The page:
Bargemusic Here and Now Series: Mohammed Fairouz
Featuring Rachel Barton Pine, violin
Lara Downes, piano
Jeffrey Zeigler, cello
Karen Kevra, flute
Fulton Ferry Landing, NY
Friday, September 20th, 2013
Bargemusic at first felt a bit too small for this particular program of Mohammed Fairouz’s music and its worldly feel, but having the grand view of the harbor and the boats outside the big window made me rethink that notion.
The evening’s program, consisting mostly of New York premieres, was a very compelling set of music for a first-timer hearing the works of Mr. Fairouz in one setting.
It was a delight to hear Lara Downes’ performance of the Piano Miniatures in their entirety (The collection’s 6th piece titled “Addio” can be heard as the closer on Downes’ Exiles Cafe CD). Fairouz’s piano writing, mostly leaning towards romantic in style, is very passionate and thoughtful, with seemingly many variants on the types of pianistic moods of the old school, and the pieces served as a great starter for Fairouz’s program.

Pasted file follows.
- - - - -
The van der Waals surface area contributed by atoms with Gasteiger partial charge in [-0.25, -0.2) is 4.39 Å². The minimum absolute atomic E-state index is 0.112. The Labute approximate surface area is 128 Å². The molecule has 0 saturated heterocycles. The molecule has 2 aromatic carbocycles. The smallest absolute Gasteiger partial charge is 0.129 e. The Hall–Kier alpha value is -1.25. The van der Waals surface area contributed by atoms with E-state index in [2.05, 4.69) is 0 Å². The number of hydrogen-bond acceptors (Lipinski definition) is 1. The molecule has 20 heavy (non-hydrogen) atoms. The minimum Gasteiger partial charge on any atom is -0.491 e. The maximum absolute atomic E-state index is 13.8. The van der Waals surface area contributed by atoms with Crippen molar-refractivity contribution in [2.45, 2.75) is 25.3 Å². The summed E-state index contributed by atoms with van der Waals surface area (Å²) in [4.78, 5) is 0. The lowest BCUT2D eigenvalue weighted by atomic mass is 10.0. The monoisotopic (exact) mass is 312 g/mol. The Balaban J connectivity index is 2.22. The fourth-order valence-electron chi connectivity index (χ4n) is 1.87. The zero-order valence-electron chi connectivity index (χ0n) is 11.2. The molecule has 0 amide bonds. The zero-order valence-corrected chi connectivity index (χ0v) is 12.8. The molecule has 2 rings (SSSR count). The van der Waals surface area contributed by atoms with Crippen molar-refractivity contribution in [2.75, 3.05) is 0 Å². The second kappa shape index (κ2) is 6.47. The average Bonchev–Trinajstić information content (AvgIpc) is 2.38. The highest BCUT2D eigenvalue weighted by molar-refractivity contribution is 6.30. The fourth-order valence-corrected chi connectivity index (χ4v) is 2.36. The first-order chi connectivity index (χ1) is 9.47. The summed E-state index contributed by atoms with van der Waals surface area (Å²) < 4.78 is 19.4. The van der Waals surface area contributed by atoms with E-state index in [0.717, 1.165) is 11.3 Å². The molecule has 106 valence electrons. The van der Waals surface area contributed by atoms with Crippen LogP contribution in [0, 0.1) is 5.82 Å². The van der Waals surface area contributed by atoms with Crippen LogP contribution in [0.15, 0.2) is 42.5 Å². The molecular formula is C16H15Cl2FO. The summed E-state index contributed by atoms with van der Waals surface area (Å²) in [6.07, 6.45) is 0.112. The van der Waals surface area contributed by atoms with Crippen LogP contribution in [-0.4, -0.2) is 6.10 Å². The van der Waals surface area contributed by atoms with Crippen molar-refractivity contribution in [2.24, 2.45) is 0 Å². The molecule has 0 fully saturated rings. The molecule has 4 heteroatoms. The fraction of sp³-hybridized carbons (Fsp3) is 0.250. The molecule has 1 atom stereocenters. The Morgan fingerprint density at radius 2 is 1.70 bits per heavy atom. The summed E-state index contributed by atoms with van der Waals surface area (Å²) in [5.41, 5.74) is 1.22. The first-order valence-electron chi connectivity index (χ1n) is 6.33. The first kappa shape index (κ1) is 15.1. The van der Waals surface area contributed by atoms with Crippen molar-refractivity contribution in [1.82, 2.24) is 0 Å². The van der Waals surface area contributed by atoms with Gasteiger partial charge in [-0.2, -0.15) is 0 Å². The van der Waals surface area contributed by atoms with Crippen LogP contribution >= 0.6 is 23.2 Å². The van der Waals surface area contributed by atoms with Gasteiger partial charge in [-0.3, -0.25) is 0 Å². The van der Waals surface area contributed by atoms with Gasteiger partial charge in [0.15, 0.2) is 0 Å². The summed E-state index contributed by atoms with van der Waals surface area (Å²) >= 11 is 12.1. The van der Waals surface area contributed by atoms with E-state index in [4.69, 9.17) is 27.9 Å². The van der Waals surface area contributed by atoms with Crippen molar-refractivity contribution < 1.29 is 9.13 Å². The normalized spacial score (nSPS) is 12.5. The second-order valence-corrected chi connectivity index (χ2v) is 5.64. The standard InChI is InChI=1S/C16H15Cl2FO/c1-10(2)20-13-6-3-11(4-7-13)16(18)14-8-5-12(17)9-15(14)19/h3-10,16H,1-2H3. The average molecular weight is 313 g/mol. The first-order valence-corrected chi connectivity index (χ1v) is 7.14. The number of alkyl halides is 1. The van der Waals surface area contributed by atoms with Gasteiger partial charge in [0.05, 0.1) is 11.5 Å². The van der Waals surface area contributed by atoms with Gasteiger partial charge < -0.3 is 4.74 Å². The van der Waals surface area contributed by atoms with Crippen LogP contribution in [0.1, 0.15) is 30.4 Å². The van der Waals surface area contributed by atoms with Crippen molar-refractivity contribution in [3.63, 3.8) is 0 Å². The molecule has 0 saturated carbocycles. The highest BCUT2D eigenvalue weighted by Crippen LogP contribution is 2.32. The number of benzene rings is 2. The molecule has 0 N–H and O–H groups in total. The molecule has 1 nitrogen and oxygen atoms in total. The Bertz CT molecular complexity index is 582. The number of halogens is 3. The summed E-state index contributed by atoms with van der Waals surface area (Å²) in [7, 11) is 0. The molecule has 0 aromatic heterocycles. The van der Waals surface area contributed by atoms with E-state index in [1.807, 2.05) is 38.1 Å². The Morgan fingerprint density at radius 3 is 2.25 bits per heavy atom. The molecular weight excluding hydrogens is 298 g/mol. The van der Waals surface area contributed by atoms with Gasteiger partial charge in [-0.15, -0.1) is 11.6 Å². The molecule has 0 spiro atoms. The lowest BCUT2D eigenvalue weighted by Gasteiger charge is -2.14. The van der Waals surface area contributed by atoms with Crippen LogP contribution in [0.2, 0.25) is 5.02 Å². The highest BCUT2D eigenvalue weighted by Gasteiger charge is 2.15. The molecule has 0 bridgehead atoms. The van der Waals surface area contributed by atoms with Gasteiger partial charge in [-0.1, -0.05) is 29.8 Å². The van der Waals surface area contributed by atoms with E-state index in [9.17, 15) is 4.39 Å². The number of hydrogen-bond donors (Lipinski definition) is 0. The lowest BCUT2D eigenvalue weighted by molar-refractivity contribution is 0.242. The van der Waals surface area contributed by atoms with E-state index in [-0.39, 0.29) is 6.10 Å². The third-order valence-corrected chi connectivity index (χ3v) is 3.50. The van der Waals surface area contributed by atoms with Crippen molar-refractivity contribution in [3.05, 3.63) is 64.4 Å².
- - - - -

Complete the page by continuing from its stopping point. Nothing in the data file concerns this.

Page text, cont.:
Jeffrey Zeigler’s performance of Al-Sham definitely ushered in the night’s first taste of Eastern music–Mohammed explained at one point during one of the introductions that the music he writes for instruments other than the piano is easier to write this style for since the piano notes can’t be bended. Zeigler very effectively allowed the cello to be the vocal aspect of the pain described by Fairouz’s piece, particularly in the movement “May 25th, 2012”, about the Houla massacre during the Syrian civil war, in which many women and children were murdered.
After an intermission, we were treated to the NY debut of Native Informant, a suite for unaccompanied violin commissioned by its soloist, Rachel Barton Pine. Featured on the CD of the same name that came out earlier this year, it was a delight to hear live, and to see such a powerful, resilient performer like Rachel have this work as one of her signatures.
The Catalyst Quartet, who sounded amazing just warming up during the intermission, gave us the last 2 selections on the evening’s program–“Choral Fantasy”, and a suite titled A World I Loved, featuring guest flutist Karen Kevra. Both Kevra and the quartet were new to me, but they certainly rose to the occasion and rendered the significance of the piece.
With thanks to both the temperament of the tide and the evening’s music (and its composer), the night rocked heavily. I look forward to more works from Mohammed Fairouz.